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Thyrotoxic periodic paralysis

Thyrotoxic periodic paralysis is a condition in which there are episodes of muscle weakness. It occurs in people who have high levels of thyroid hormone in their blood (hyperthyroidism, thyrotoxicosis).

Causes

This is a rare condition that occurs only in people with high thyroid hormone levels (thyrotoxicosis). It is common in Asian and Hispanic men.

There is a similar disorder, called hypokalemic, or familial, periodic paralysis. It is an inherited condition and not related to high thyroid levels.

Risk factors include a family history of periodic paralysis and hyperthyroidism.

Symptoms

Symptoms involve attacks of muscle weakness or paralysis.The attacks alternate with periods of normal muscle function. Attacks often begin after symptoms of hyperthyroidism have developed.

The frequency of attacks varies from daily to yearly. Episodes of muscle weakness may last for a few hours or several days.

The weakness or paralysis:

  • Comes and goes
  • Can last for up to several days
  • Is more common in the legs than the arms
  • Is most common in the shoulders and hips
  • Is triggered by heavy, high-carbohydrate, high-salt meals
  • Is triggered during rest after exercise

Other rare symptoms may include any of the following:

People are alert during attacks and can answer questions. Normal strength returns between attacks. Muscle weakness may develop over time with repeated attacks.

Symptoms of hyperthyroidism include:

  • Excessive sweating 
  • Fast heart rate
  • Fatigue
  • Headache
  • Heat intolerance
  • Increased appetite
  • Insomnia
  • More frequent bowel movements
  • Sensation of feeling a strong heartbeat (palpitations)
  • Tremors of the hand
  • Warm, moist skin
  • Weight loss

Exams and Tests

The health care provider may suspect thyrotoxic periodic paralysis based on:

  • Abnormal thyroid hormone levels
  • A family history of the disorder
  • Low potassium level during attacks
  • Symptoms that come and go in episodes

Diagnosis involves ruling out disorders associated with low potassium.

The provider may try to trigger an attack by giving you insulin and sugar (glucose, which reduces potassium level) or thyroid hormone.

The following signs may be seen during the attack:

Between attacks, the examination is normal. Or, there may be signs of hyperthyroidism, such as an enlarged thyroid changes in the eyes, tremor, hair and nail changes.

The following tests are used to diagnose hyperthyroidism:

Other test results:

  • Abnormal electrocardiogram (ECG) during attacks
  • Abnormal electromyogram (EMG) during attacks
  • Low serum potassium during attacks, but normal between attacks

A muscle biopsy may sometimes be taken.

Treatment

Potassium should also be given during the attack, usually by mouth. If weakness is severe, you may need to get potassium through a vein (intravenously). Note: You should only get intravenous potassium if your kidney function is normal and you are monitored in the hospital.

Weakness that involves the muscles used for breathing or swallowing is an emergency. People must be taken to a hospital. Serious irregularity of heartbeat may also occur during attacks.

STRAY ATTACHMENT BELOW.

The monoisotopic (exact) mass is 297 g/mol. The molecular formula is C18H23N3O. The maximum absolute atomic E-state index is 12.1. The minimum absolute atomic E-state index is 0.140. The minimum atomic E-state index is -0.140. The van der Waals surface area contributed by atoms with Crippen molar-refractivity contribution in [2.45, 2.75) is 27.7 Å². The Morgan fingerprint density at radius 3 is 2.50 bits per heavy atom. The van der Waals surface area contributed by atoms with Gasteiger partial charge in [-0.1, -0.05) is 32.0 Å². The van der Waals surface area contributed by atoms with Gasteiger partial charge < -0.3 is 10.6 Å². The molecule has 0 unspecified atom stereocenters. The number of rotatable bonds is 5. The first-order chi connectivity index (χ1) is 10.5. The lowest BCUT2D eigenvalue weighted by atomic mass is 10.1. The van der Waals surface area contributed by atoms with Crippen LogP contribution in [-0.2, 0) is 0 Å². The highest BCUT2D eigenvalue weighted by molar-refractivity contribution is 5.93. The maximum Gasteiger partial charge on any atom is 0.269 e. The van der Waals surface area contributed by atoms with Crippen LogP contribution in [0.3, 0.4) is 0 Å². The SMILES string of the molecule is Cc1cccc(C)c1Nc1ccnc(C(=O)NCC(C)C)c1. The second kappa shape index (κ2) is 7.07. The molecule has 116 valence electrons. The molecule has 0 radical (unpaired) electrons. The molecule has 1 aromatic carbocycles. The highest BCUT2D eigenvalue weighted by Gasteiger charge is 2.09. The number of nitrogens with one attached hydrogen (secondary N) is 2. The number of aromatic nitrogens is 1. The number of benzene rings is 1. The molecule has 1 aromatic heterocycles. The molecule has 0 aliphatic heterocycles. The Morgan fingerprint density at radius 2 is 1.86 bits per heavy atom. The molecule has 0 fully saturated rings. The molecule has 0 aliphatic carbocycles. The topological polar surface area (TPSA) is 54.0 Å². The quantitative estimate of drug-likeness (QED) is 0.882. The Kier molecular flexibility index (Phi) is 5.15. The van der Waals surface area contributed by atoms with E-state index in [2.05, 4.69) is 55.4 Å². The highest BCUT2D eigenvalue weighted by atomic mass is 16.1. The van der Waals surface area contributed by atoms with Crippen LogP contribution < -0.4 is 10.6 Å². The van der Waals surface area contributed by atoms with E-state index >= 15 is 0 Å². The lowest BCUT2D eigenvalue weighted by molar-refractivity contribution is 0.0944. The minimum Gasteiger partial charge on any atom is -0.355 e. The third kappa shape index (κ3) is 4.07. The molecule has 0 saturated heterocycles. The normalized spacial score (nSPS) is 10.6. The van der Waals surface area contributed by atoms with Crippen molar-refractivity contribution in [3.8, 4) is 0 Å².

Your provider may recommend a diet that is low in carbohydrates and salt to prevent attacks. Medicines called beta-blockers may reduce the number and severity of attacks while your hyperthyroidism is brought under control.

Acetazolamide is effective at preventing attacks in people with familial periodic paralysis. It is usually not effective for thyrotoxic periodic paralysis.

Outlook (Prognosis)

If an attack isn't treated and the breathing muscles are affected, death can occur.

Chronic attacks over time can lead to muscle weakness. This weakness can continue even between attacks if the thyrotoxicosis is not treated.

Thyrotoxic periodic paralysis responds well to treatment. Treating hyperthyroidism will prevent attacks and may even reverse muscle weakness.

Possible Complications

Untreated thyrotoxic periodic paralysis can lead to:

  • Difficulty breathing, speaking, or swallowing during attacks (rare)
  • Heart arrhythmias during attacks
  • Muscle weakness that gets worse over time

When to Contact a Medical Professional

Call the local emergency number (such as 911) or go to the emergency room if you have periods of muscle weakness. This is especially important if you have a family history of periodic paralysis or thyroid disorders.

Emergency symptoms include:

  • Difficulty breathing, speaking, or swallowing
  • Falls due to muscle weakness

Prevention

Genetic counseling may be advised. Treating the thyroid disorder prevents attacks of weakness.

Alternative Names

Periodic paralysis - thyrotoxic

References

Davies TF, Laurberg P, Bahn RS. Hyperthyroid disorders. In: Melmed S, Polonsky K, Larsen R, Kronenberg HM, eds. Williams textbook of Endocrinology. 13th ed. Philadelphia, PA: Elsevier; 2016:chap 12.

Ferri FF. Hyperthyroidism. In: Ferri FF, ed. Ferri's Clinical Advisor 2016. Philadelphia, PA: Elsevier; 2016:672-673.

Update Date 2/3/2016

Updated by: Brent Wisse, MD, Associate Professor of Medicine, Division of Metabolism, Endocrinology & Nutrition, University of Washington School of Medicine, Seattle, WA. Also reviewed by David Zieve, MD, MHA, Isla Ogilvie, PhD, and the A.D.A.M. Editorial team.

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